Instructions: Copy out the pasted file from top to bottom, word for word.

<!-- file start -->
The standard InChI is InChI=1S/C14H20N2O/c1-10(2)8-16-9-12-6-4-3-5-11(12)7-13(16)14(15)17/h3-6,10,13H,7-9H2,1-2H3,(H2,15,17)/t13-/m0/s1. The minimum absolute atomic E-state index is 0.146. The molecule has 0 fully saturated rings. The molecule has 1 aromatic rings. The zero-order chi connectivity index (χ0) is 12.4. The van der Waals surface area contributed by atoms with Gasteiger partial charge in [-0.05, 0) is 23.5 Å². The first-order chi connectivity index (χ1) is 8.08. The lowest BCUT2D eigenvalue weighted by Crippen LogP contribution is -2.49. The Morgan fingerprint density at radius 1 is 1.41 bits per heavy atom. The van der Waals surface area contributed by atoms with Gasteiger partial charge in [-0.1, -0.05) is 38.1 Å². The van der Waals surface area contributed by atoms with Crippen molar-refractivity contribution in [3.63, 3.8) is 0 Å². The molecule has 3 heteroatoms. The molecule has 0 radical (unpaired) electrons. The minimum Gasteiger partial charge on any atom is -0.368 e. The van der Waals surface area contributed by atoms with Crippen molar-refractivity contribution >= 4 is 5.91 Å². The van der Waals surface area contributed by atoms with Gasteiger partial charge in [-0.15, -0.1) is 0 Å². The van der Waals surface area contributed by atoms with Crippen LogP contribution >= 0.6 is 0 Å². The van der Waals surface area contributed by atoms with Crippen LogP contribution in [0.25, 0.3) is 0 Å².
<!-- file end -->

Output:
The standard InChI is InChI=1S/C14H20N2O/c1-10(2)8-16-9-12-6-4-3-5-11(12)7-13(16)14(15)17/h3-6,10,13H,7-9H2,1-2H3,(H2,15,17)/t13-/m0/s1. The minimum absolute atomic E-state index is 0.146. The molecule has 0 fully saturated rings. The molecule has 1 aromatic rings. The zero-order chi connectivity index (χ0) is 12.4. The van der Waals surface area contributed by atoms with Gasteiger partial charge in [-0.05, 0) is 23.5 Å². The first-order chi connectivity index (χ1) is 8.08. The lowest BCUT2D eigenvalue weighted by Crippen LogP contribution is -2.49. The Morgan fingerprint density at radius 1 is 1.41 bits per heavy atom. The van der Waals surface area contributed by atoms with Gasteiger partial charge in [-0.1, -0.05) is 38.1 Å². The van der Waals surface area contributed by atoms with Crippen molar-refractivity contribution in [3.63, 3.8) is 0 Å². The molecule has 3 heteroatoms. The molecule has 0 radical (unpaired) electrons. The minimum Gasteiger partial charge on any atom is -0.368 e. The van der Waals surface area contributed by atoms with Crippen molar-refractivity contribution >= 4 is 5.91 Å². The van der Waals surface area contributed by atoms with Gasteiger partial charge in [-0.15, -0.1) is 0 Å². The van der Waals surface area contributed by atoms with Crippen LogP contribution >= 0.6 is 0 Å². The van der Waals surface area contributed by atoms with Crippen LogP contribution in [0.25, 0.3) is 0 Å².